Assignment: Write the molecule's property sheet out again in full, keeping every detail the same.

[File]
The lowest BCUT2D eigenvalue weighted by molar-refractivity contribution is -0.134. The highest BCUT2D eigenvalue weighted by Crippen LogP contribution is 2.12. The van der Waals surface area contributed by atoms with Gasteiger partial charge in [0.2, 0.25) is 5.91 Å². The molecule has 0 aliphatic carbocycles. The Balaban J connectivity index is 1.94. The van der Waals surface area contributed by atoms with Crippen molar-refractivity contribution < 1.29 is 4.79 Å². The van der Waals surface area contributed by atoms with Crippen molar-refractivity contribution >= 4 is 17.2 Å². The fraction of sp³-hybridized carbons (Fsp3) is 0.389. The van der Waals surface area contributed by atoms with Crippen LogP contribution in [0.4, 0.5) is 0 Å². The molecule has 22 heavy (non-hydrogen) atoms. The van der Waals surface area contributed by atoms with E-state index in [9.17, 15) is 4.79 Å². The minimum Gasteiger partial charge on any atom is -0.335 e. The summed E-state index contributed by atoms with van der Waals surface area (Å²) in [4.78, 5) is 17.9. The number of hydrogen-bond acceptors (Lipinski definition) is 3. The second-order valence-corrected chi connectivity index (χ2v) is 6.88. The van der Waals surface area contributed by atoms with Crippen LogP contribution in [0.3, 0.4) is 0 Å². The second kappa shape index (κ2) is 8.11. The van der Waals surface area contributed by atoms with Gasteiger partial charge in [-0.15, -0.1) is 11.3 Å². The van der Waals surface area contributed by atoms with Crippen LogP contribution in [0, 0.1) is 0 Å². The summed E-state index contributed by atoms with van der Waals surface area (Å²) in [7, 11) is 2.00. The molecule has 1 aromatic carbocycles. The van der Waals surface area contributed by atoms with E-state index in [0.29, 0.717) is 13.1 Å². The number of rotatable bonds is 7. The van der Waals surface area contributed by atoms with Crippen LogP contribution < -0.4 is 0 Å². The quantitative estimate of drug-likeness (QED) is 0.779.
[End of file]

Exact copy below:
The lowest BCUT2D eigenvalue weighted by molar-refractivity contribution is -0.134. The highest BCUT2D eigenvalue weighted by Crippen LogP contribution is 2.12. The van der Waals surface area contributed by atoms with Gasteiger partial charge in [0.2, 0.25) is 5.91 Å². The molecule has 0 aliphatic carbocycles. The Balaban J connectivity index is 1.94. The van der Waals surface area contributed by atoms with Crippen molar-refractivity contribution < 1.29 is 4.79 Å². The van der Waals surface area contributed by atoms with Crippen molar-refractivity contribution >= 4 is 17.2 Å². The fraction of sp³-hybridized carbons (Fsp3) is 0.389. The van der Waals surface area contributed by atoms with Crippen LogP contribution in [0.4, 0.5) is 0 Å². The molecule has 22 heavy (non-hydrogen) atoms. The van der Waals surface area contributed by atoms with E-state index in [9.17, 15) is 4.79 Å². The minimum Gasteiger partial charge on any atom is -0.335 e. The summed E-state index contributed by atoms with van der Waals surface area (Å²) in [4.78, 5) is 17.9. The number of hydrogen-bond acceptors (Lipinski definition) is 3. The second-order valence-corrected chi connectivity index (χ2v) is 6.88. The van der Waals surface area contributed by atoms with Crippen LogP contribution in [0.3, 0.4) is 0 Å². The second kappa shape index (κ2) is 8.11. The van der Waals surface area contributed by atoms with Gasteiger partial charge in [-0.15, -0.1) is 11.3 Å². The van der Waals surface area contributed by atoms with Crippen LogP contribution in [0, 0.1) is 0 Å². The summed E-state index contributed by atoms with van der Waals surface area (Å²) in [7, 11) is 2.00. The molecule has 1 aromatic carbocycles. The van der Waals surface area contributed by atoms with E-state index in [0.29, 0.717) is 13.1 Å². The number of rotatable bonds is 7. The van der Waals surface area contributed by atoms with Crippen LogP contribution < -0.4 is 0 Å². The quantitative estimate of drug-likeness (QED) is 0.779.